Jason Byer [00:08:42] You know, it’s a progression of many different little choices. I was working with the company. The reason why I met our CEO, I was working with him through a startup lab. And a startup lab is interesting where you’re actually creating businesses with the goal of spinning them off into their own companies or selling them. And so you’re going through a very quick ideation phase. You’re trying to identify a problem, create a business and a brand around that, and then grow it very quickly in order to be able to sell it or spin it off into its own company. So it’s a very high energy and fun, innovative environment where you’re trying to, you know, do unique things, create unique companies, unique brands. And so now I’m a little bit more on the management side of this where I get to see other brands created and provide advice on how to create those. And, you know, we work with not just the smaller brands, but we work with enterprise level clients who are interested in trying to innovate within the constraints of their brand identities and their brand equity that they can’t just throw away, nor do they want to just throw that away for, you know, quick marketing tactics. And so it’s it’s really interesting to see some of the larger brands looking for creativity through this crowdsourcing model.
Kira Cleveland [00:09:53] Oh, that’s fantastic. So we understand you founded your first company, Digital Advertising, in 2011. Are your buildings? Are you going.
Jason Byer [00:10:01] Deep into the history?
Kira Cleveland [00:10:03] Yeah. Why not? What else do you do but go deep? Right. But. But we understand that was lucky text with the app that you built there. Could you tell us a little bit about that? How that works didn’t came about.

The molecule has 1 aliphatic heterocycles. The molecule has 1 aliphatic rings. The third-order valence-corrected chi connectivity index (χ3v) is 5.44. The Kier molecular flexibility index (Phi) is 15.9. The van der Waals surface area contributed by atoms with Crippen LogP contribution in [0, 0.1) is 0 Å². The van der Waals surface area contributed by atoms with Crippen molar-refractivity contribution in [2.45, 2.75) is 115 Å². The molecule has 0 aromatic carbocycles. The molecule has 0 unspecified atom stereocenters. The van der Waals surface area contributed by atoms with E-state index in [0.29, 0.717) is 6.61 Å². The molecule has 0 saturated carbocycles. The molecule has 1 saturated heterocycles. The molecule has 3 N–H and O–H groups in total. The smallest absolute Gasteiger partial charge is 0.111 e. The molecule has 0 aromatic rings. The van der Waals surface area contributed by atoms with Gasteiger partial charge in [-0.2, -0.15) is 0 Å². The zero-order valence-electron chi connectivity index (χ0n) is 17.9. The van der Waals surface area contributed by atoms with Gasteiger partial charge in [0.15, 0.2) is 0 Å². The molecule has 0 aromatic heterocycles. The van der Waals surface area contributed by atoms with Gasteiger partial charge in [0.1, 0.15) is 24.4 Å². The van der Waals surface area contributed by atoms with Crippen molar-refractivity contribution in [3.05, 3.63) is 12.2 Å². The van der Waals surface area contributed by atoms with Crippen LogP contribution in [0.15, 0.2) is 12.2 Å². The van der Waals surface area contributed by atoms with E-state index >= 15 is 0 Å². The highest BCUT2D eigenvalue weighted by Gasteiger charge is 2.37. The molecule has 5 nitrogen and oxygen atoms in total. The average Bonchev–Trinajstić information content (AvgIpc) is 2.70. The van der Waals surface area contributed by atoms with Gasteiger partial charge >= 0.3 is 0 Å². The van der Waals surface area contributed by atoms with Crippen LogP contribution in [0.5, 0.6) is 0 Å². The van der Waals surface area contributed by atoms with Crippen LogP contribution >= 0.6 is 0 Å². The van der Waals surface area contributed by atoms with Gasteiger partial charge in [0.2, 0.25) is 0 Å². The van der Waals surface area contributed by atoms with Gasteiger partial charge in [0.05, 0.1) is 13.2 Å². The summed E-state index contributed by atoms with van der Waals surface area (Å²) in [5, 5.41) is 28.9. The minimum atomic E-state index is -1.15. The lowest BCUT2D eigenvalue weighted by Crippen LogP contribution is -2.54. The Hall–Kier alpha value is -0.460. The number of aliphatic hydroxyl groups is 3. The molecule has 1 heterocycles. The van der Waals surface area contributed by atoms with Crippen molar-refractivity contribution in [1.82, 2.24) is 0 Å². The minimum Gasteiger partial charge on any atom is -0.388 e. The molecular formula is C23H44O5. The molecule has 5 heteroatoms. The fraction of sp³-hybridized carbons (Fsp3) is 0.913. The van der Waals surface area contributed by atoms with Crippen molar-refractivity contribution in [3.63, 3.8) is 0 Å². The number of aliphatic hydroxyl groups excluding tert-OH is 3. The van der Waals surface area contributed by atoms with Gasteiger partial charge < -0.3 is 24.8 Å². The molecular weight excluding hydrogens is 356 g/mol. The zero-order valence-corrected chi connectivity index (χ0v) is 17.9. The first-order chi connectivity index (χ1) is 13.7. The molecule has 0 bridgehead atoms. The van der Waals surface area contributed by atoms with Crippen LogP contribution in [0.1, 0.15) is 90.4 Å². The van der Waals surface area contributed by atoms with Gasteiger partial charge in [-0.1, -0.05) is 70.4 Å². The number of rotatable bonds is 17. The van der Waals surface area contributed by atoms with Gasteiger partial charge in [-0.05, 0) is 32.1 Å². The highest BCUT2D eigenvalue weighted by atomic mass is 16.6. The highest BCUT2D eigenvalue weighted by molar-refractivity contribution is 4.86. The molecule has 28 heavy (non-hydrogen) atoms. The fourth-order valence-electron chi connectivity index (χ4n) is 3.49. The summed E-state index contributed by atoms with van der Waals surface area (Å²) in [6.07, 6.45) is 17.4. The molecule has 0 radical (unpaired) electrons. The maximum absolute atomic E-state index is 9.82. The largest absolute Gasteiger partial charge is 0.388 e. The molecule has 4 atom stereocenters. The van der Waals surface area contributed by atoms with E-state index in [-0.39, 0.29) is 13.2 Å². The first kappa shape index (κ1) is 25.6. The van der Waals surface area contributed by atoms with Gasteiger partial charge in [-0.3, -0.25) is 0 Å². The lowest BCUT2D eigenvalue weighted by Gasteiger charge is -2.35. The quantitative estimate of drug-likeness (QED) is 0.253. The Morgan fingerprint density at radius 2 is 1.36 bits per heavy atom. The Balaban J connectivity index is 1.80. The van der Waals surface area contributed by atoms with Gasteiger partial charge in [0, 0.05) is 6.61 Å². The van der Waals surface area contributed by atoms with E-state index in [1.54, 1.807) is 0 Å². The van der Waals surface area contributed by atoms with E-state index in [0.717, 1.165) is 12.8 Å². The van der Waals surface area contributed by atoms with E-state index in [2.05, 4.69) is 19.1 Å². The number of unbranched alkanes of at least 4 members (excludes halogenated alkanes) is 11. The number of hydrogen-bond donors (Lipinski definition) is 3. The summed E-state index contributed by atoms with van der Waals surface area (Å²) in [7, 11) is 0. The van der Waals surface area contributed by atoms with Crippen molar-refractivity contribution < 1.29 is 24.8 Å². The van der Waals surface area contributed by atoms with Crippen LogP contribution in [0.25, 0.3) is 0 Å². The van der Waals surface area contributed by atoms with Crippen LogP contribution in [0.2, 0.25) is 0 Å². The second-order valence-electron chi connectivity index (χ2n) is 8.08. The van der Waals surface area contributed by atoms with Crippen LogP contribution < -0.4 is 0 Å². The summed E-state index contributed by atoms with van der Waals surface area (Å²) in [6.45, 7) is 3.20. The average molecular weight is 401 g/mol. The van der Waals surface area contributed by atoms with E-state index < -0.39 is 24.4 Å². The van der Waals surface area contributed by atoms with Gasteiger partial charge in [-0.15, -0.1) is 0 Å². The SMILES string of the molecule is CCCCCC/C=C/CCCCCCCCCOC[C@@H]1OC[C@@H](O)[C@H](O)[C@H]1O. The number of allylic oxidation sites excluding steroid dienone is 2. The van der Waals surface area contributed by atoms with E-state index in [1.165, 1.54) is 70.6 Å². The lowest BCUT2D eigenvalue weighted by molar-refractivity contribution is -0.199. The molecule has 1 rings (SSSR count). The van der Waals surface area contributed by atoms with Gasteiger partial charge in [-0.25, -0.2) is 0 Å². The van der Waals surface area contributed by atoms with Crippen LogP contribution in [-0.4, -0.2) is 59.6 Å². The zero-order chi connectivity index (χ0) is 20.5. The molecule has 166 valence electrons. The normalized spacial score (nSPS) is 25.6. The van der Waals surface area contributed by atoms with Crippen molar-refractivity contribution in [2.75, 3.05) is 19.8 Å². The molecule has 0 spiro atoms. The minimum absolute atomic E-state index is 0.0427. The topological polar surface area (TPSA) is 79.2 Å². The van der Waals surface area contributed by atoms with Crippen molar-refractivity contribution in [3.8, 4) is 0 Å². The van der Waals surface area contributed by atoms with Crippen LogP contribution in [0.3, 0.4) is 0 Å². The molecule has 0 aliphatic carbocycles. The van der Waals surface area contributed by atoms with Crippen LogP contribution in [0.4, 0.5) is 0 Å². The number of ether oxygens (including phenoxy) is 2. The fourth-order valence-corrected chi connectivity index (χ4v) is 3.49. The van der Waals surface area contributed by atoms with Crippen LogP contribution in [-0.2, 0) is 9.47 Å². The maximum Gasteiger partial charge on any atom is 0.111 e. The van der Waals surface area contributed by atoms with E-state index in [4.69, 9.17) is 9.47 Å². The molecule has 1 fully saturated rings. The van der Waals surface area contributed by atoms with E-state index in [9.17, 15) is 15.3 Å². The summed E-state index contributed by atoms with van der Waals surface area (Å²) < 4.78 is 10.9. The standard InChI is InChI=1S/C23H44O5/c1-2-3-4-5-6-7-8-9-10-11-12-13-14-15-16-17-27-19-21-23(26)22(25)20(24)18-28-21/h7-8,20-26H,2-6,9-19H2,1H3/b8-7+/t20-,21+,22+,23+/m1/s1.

Jason Byer [00:10:16] This could be a short conversation because it’s a failure and it’s a failure for many, many reasons. There’s all types of ways to approach product development, and probably the worst one is just to look at, you know, kind of trends and think, okay, we can do something kind of similar. And so we were looking at, you know, two trends at the time, which in retrospect don’t seem that great, but just app development at the time. You know, if you were building apps for the early iPhones, you know, you’re seeing a lot of traction. And so we kind of went into it with this naive attitude that, you know, we’re going to build an app and they will come type of mentality. And then we had Groupon, which was which was very large, based out of Chicago that was gaining a lot of traction in the deals marketplace. And really what we said was, okay, look, you know, the Groupon model is not really helping small business brands. We can do a better way of building a lot more brand interaction. And so it was it was it was a it was an idea around, you know, building brand messaging while you’re texting. Plenty of problems. Wrong with that. You know, most of the biggest problem is we use texting as a utility. You know, it’s not a an area where you can really interject brand messaging very cleanly. That’s that’s not the purpose of using it. You know, that that served its purpose. It got me thinking a lot more about branding. It got me thinking about a lot more about small business marketing and how to build companies and what not to do best to make those decisions early in your life and just keep failing, right?
Ned Hayes [00:11:41] Yes, absolutely. Well, what tools would you say are appropriate for brand messaging in today’s environment? What tools are you really seeing, having presence and resonance for the market?